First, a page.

This is the eighth stage of the Grand Union Canal Expedition.

O n the map below the little blue hiking icon shows where I’m up to (green line), more than half way I’d say!  The red line to the right is the route of my hike along the River Great Ouse.

The two paths cross each other at the blue hiking icon.

I couldn’t face the walk from Milton Keynes (MK) station to the canal so I caught a cab to the towpath and set off towards Birmingham.

After an hour’s hike through MK I reached the far-flung suburbs and the day began to brighten up a bit.

towpath outside MK
Onwards to Brum!

An aqueduct, built in 1991, took me over Grafton Street

Grafton Street aqueduct
Grafton Street aqueduct

At Wolverton I enjoyed a marvellous mural, painted in 1986 by local artist Bill Billings.

Wolverton Train Mural
Wolverton Train Mural

Only 72 miles to go before a slap-up curry in Birmingham!

detail from the mural saying 72 miles
72 miles!!

By midday I had reached my destination, the magnificent Iron Trunk aqueduct, beneath which flows the mighty River Great Ouse.

Iron Trunk aqueduct with the Great Ouse passing underneath
Iron Trunk aqueduct with the Great Ouse passing underneath

Opened in 1811 as the fourth attempt to cross the Great Ouse, this marvellous example of Victorian engineering is the oldest ‘iron trough’ aqueduct in the UK.

This is how it looks from the banks of the Great Ouse.

Iron Trunk aqueduct from the Great Ouse
Iron Trunk aqueduct from the Great Ouse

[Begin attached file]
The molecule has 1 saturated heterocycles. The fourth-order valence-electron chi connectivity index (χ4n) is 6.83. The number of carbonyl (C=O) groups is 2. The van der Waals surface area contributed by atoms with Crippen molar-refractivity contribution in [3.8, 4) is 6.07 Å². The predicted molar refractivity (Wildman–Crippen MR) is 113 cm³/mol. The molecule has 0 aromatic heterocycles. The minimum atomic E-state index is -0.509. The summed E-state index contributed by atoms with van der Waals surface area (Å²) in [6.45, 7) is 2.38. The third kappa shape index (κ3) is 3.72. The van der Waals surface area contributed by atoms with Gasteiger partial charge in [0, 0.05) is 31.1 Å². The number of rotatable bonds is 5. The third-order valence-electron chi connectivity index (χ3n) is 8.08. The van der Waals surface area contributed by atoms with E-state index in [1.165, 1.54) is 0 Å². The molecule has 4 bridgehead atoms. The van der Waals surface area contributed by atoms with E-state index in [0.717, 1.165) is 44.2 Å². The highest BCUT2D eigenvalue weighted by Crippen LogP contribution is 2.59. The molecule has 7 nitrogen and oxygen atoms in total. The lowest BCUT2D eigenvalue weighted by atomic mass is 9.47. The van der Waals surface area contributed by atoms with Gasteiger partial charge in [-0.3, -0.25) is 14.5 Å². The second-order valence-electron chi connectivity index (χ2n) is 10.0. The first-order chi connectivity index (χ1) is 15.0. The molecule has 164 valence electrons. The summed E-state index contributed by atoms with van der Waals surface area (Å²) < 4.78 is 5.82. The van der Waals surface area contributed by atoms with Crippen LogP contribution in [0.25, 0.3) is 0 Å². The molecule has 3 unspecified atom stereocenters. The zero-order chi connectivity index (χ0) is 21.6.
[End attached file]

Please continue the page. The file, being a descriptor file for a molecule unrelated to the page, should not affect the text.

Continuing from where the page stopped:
I was so impressed with the aqueduct, it was without any doubt the highlight of the hike

Happy hike on the Iron Trunk Iron Trunk aqueduct
Happy hike on the Iron Trunk Iron Trunk aqueduct

I enjoyed a hearty lunch on the banks of the Great Ouse.


I strolled along the river path for half a mile or so (I’ll be returning here as part of the Great Ouse Odyssey expedition) before heading back to MK.


All-in-all a fine day’s hiking along the Grand Union Canal.

8 thoughts on “Grand Union Canal hike : Milton Keynes to Iron Trunk aqueduct

  1. Awesome! We walked most of the GUC in London, as well as the Wendover and Aylesbury arms, a few years ago. We were planning to check out the Slough arm and up to Berkhamsted sometime in the next couple of months.

  2. Gosh, it’s been a while. I thought you’d stopped walking!! But glad you are back.

    It’s so amazing seeing the canal travel over the top of the road or the river – an engineering wonder – and I hate to say it, but I do think canals in England are much prettier than France 🙂

    1. Hi Melinda, yes I’m back! I was ill during the summer and it’s taken some time to get back into my stride.

      Glad you enjoyed the post : )

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